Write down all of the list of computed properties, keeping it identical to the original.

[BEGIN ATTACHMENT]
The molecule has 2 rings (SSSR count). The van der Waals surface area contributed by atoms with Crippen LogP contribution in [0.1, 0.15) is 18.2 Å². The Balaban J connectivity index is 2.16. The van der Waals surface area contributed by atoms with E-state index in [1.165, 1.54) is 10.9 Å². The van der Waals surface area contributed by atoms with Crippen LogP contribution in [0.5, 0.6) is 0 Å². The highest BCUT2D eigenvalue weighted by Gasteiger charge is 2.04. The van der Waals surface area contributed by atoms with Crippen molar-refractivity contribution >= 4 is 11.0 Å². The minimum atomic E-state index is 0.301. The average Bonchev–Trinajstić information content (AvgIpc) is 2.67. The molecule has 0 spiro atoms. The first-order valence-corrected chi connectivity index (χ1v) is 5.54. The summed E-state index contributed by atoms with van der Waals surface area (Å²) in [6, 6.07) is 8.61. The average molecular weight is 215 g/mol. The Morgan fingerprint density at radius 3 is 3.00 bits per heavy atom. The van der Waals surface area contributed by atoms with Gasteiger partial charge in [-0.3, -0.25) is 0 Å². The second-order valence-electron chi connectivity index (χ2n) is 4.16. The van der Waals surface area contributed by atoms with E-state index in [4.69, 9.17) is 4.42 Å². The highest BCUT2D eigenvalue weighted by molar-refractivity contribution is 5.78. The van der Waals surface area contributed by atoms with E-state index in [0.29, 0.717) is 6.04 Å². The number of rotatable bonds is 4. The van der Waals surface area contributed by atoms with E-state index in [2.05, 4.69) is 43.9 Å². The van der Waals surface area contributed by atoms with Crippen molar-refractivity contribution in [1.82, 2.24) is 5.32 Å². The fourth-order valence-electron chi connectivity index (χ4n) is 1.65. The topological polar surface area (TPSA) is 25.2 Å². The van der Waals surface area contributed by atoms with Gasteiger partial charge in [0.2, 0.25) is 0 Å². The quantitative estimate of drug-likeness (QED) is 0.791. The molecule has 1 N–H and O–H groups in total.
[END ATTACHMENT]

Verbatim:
The molecule has 2 rings (SSSR count). The van der Waals surface area contributed by atoms with Crippen LogP contribution in [0.1, 0.15) is 18.2 Å². The Balaban J connectivity index is 2.16. The van der Waals surface area contributed by atoms with E-state index in [1.165, 1.54) is 10.9 Å². The van der Waals surface area contributed by atoms with Crippen LogP contribution in [0.5, 0.6) is 0 Å². The highest BCUT2D eigenvalue weighted by Gasteiger charge is 2.04. The van der Waals surface area contributed by atoms with Crippen molar-refractivity contribution >= 4 is 11.0 Å². The minimum atomic E-state index is 0.301. The average Bonchev–Trinajstić information content (AvgIpc) is 2.67. The molecule has 0 spiro atoms. The first-order valence-corrected chi connectivity index (χ1v) is 5.54. The summed E-state index contributed by atoms with van der Waals surface area (Å²) in [6, 6.07) is 8.61. The average molecular weight is 215 g/mol. The Morgan fingerprint density at radius 3 is 3.00 bits per heavy atom. The van der Waals surface area contributed by atoms with Gasteiger partial charge in [-0.3, -0.25) is 0 Å². The second-order valence-electron chi connectivity index (χ2n) is 4.16. The van der Waals surface area contributed by atoms with E-state index in [4.69, 9.17) is 4.42 Å². The highest BCUT2D eigenvalue weighted by molar-refractivity contribution is 5.78. The van der Waals surface area contributed by atoms with E-state index in [0.29, 0.717) is 6.04 Å². The number of rotatable bonds is 4. The van der Waals surface area contributed by atoms with E-state index in [2.05, 4.69) is 43.9 Å². The van der Waals surface area contributed by atoms with Crippen molar-refractivity contribution in [1.82, 2.24) is 5.32 Å². The fourth-order valence-electron chi connectivity index (χ4n) is 1.65. The topological polar surface area (TPSA) is 25.2 Å². The van der Waals surface area contributed by atoms with Gasteiger partial charge in [0.2, 0.25) is 0 Å². The quantitative estimate of drug-likeness (QED) is 0.791. The molecule has 1 N–H and O–H groups in total.